2. One of my students ran up to me the other day (out of the blue) and asked "is it true that in America couples sometimes live together before they are married?" I said yes. I opted not to tell her that for 7 years I was one of those couples. :)

  3. First, please forgive me for strongly disagreeing with something in your blog. In your last post, you wrote "I am becoming the person I always hated; I am becoming the foreign expat who doesn't speak the local language..." Well, let's leave aside for the moment the part about learning the local language. I really do not think you're becoming the type of expat whom you hate.

    This blog entry clearly shows that. You might not be making the progress in the language that you initially hoped for, but you've managed to write a senstive, informative, and thoughtful essay about marriage and courtship in Gorontalo You've included both numerous specific examples and a more general perspective on some of the joys and perils of love and family. Not an easy thing to do.

    This is a tricky subject to write about cross-culturally: people tend to swing between a rose-tinted view and complete rejection. You avoid both of these extremes and instead describe Indonesian marriage in a way that I think most of your local informants and friends would find credible, sympathetic and nuanced.

    Take a minute and ask yourself--honestly--how many of the "expats you hate" write in this vein? Very few, if any. You're clearly making friends, and that's something the proudly monolingual expat doesn't do. You also don't pontificate about some monolithic Indonesian culture (something monolingual expats love to do) but instead work with an ever-growing body of empirical facts to try to make sense of a very different culture.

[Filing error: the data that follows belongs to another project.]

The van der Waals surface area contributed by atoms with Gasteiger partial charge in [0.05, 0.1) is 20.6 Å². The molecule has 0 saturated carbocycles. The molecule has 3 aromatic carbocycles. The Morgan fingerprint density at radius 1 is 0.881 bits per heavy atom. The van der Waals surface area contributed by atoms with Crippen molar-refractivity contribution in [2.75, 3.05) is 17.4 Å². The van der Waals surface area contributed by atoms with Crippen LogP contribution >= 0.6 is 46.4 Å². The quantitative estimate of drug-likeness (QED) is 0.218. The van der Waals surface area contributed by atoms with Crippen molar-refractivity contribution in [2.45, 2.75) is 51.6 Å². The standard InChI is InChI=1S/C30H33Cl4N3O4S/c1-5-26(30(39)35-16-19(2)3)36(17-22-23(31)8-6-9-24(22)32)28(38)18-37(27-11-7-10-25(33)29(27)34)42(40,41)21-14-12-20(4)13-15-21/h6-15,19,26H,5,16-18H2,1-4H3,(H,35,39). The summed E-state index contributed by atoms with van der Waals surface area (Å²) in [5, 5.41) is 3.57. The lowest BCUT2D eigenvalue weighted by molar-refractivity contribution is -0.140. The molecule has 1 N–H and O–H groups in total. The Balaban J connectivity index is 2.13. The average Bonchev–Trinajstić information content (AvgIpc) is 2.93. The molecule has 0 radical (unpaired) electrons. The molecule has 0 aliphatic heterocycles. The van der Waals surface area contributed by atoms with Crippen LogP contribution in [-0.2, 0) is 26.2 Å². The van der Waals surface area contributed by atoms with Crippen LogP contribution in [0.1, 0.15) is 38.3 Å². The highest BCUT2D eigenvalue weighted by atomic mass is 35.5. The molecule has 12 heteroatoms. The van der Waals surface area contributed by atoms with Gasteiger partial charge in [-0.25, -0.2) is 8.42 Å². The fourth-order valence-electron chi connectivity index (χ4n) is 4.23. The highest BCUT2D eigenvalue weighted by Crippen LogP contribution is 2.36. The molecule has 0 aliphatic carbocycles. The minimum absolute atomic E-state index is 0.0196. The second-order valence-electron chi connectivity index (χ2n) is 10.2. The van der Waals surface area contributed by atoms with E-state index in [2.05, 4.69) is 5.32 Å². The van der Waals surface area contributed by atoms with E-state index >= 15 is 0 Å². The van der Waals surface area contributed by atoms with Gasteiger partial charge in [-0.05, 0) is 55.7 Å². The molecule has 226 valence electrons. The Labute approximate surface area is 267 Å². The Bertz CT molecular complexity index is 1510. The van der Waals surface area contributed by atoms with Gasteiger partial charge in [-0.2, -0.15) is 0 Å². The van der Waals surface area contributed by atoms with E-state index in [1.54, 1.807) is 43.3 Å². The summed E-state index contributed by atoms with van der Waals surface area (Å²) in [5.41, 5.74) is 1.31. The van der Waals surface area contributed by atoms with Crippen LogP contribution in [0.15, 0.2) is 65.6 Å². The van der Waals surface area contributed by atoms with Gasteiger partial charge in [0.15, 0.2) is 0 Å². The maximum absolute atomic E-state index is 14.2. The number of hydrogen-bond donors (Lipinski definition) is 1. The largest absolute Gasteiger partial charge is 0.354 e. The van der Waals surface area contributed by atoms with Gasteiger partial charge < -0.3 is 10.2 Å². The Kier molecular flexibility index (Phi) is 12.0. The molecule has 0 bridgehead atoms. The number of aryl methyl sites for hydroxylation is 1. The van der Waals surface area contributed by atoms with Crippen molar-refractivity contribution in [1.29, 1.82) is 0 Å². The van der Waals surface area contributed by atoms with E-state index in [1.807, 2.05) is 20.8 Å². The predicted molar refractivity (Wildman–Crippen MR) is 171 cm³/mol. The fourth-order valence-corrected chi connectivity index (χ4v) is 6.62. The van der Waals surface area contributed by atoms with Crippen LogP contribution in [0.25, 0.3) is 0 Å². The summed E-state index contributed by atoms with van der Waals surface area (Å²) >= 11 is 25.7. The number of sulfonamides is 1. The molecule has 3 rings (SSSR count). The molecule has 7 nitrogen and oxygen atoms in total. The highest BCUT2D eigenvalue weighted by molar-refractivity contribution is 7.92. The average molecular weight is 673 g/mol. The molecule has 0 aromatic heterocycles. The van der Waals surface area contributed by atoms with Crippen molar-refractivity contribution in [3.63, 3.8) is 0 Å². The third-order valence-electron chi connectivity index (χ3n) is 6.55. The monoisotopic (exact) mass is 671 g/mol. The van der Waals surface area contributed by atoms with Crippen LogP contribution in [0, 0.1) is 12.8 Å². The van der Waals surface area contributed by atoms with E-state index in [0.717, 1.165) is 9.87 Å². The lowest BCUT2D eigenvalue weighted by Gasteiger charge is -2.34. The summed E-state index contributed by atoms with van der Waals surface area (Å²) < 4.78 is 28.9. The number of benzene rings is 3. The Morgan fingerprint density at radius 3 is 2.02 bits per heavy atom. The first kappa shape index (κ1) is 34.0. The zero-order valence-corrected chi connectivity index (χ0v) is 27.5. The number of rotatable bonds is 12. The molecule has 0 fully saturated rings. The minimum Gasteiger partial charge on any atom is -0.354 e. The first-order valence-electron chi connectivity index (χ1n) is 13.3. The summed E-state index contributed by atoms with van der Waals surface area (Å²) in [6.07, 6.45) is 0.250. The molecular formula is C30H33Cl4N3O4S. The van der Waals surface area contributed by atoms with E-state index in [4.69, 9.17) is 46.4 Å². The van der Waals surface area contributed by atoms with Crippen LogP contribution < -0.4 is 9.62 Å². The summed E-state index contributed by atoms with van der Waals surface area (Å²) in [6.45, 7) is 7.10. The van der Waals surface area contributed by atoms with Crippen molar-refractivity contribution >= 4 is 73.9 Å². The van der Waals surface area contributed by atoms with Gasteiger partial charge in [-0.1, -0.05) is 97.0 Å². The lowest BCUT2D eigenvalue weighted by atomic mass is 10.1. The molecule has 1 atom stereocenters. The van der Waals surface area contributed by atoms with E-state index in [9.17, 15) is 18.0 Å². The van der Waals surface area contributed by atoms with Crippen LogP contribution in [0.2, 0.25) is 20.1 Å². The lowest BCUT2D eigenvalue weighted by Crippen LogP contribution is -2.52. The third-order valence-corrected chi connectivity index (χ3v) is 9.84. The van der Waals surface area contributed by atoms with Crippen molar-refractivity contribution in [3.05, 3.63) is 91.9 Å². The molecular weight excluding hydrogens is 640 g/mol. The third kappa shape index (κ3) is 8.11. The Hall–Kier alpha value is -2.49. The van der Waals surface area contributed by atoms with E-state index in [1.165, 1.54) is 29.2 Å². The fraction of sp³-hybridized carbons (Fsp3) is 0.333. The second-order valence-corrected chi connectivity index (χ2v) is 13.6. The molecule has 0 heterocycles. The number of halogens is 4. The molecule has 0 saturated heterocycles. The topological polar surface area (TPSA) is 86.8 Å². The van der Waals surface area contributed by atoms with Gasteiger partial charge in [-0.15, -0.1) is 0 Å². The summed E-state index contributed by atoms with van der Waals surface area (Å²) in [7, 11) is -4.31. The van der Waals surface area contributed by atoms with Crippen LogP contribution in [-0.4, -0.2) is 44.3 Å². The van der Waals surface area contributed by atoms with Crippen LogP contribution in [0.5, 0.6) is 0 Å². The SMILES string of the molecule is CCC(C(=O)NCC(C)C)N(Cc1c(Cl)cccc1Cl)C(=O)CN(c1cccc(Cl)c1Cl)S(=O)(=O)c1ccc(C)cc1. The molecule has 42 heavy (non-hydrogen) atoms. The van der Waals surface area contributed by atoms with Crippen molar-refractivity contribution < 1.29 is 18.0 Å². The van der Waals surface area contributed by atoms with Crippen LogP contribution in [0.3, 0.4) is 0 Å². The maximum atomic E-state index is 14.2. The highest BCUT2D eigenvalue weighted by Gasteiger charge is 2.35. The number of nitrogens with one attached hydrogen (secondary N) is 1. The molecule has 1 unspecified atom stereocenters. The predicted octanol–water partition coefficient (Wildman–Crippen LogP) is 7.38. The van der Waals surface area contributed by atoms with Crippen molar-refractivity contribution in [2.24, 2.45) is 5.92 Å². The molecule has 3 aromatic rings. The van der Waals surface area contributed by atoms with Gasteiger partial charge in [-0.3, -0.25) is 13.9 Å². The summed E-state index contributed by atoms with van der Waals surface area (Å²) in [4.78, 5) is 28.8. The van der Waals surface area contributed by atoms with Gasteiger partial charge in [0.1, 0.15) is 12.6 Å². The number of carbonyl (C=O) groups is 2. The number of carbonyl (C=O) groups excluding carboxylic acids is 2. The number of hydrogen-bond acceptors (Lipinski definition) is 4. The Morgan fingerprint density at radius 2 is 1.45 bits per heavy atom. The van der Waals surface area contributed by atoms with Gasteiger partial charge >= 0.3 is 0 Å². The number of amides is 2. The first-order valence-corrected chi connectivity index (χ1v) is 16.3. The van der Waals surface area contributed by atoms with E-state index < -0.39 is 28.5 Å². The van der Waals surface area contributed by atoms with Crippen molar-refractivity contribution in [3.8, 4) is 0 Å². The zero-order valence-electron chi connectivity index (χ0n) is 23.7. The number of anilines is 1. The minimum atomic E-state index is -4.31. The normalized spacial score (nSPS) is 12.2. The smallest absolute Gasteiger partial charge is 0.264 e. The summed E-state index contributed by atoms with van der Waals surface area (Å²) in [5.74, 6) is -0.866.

I look forward to reading and learning from your blogs as they continue to emerge.

  4. Thanks for your encouragement, William! I always enjoy reading your responses to my posts, and I especially appreciated this one.

    I think a lot of my frustration with learning Indonesian also stems from the fact that I am used to being competent in another language (German) and here that competency has been taken away and I no longer feel like the “insider” I did in Switzerland, where I could easily understand everything being said around me and could easily converse with the Swiss about all sorts of professional and personal topics.

    I also really liked and admired the Swiss way of life. Granted it sometimes seemed more formal or stiff than American culture, but it was also clean, organized and efficient – qualities which I rarely encounter here in Indonesia. I liked Switzerland so much that I wanted to blend in as much as possible and thought the ultimate compliment was to be mistaken for a Swiss. Here, I have no such desire to blend in.

    So, thanks for sticking up for me at a time when I didn’t even stick up for myself. I’d like to think I do have more cultural sensitivity than the average expat who lives in their own expat world. But I still find it hard to connect to the Indonesian culture and language on the same level that I connected to Swiss culture and the German language.

  5. I also discovered that Thursday and Sunday nights are the designated nights in Gorontalo to have sex. I discovered this cultural nuance after Arzal got married: we were having a Friday department meeting, and one of the lecturers kept giving Arzal a hard time. Of course this was done all in Indonesian, so I asked for further clarification. "We are saying Arzal must be tired and thirsty from last night." Nudge nudge, wink. No further explanation. Of course I started laughing hysterically and asked: "Well, what if you dont' want to do it on those days." "Well, it's ok then Ibu Jonna. You can do it on Friday." Oh Indonesia. :)

  6. Finally I've found a moment to catch up on all your adventures. Yay! I thought of lots of comments along the way, but this one goes for everything- your writing is so good. It totally pulls me in. I'm so proud of you, Julianne. You're such a bad-ass. Do you think we could skype sometime?

  7. Jonna - That is so funny about Thursday and Sunday nights! I had no idea...

    Anna - I'm so happy to hear you've caught up on reading my blog! So good to know you're out there reading about my life in Indo. How is everything in St. John?? I miss you so much and I would love to Skype, but see my most recent post about the difficulties of Internet access here. If God is willing we shall Skype soon!